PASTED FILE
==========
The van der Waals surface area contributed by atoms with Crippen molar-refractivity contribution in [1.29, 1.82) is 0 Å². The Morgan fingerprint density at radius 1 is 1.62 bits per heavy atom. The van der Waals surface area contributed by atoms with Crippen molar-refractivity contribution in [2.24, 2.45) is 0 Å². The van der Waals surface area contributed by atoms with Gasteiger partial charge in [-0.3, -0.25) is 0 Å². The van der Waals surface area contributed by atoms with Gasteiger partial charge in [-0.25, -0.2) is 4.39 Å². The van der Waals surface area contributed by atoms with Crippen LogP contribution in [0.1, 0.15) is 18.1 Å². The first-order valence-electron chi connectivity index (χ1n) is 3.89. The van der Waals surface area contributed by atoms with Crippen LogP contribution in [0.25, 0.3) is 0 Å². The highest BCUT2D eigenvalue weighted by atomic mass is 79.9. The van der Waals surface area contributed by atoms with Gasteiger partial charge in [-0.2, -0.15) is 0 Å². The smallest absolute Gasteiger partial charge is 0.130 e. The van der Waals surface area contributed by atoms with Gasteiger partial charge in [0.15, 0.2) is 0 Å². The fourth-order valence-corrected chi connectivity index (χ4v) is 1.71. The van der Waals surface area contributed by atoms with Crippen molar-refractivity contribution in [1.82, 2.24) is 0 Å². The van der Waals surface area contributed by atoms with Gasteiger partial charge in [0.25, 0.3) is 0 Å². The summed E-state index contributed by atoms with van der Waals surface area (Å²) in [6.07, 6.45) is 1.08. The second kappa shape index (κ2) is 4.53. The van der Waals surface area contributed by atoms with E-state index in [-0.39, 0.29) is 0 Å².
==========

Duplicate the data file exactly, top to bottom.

The van der Waals surface area contributed by atoms with Crippen molar-refractivity contribution in [1.29, 1.82) is 0 Å². The Morgan fingerprint density at radius 1 is 1.62 bits per heavy atom. The van der Waals surface area contributed by atoms with Crippen molar-refractivity contribution in [2.24, 2.45) is 0 Å². The van der Waals surface area contributed by atoms with Gasteiger partial charge in [-0.3, -0.25) is 0 Å². The van der Waals surface area contributed by atoms with Gasteiger partial charge in [-0.25, -0.2) is 4.39 Å². The van der Waals surface area contributed by atoms with Crippen LogP contribution in [0.1, 0.15) is 18.1 Å². The first-order valence-electron chi connectivity index (χ1n) is 3.89. The van der Waals surface area contributed by atoms with Crippen LogP contribution in [0.25, 0.3) is 0 Å². The highest BCUT2D eigenvalue weighted by atomic mass is 79.9. The van der Waals surface area contributed by atoms with Gasteiger partial charge in [-0.2, -0.15) is 0 Å². The smallest absolute Gasteiger partial charge is 0.130 e. The van der Waals surface area contributed by atoms with Gasteiger partial charge in [0.15, 0.2) is 0 Å². The fourth-order valence-corrected chi connectivity index (χ4v) is 1.71. The van der Waals surface area contributed by atoms with Crippen molar-refractivity contribution in [1.82, 2.24) is 0 Å². The van der Waals surface area contributed by atoms with Gasteiger partial charge in [0.25, 0.3) is 0 Å². The summed E-state index contributed by atoms with van der Waals surface area (Å²) in [6.07, 6.45) is 1.08. The second kappa shape index (κ2) is 4.53. The van der Waals surface area contributed by atoms with E-state index in [-0.39, 0.29) is 0 Å².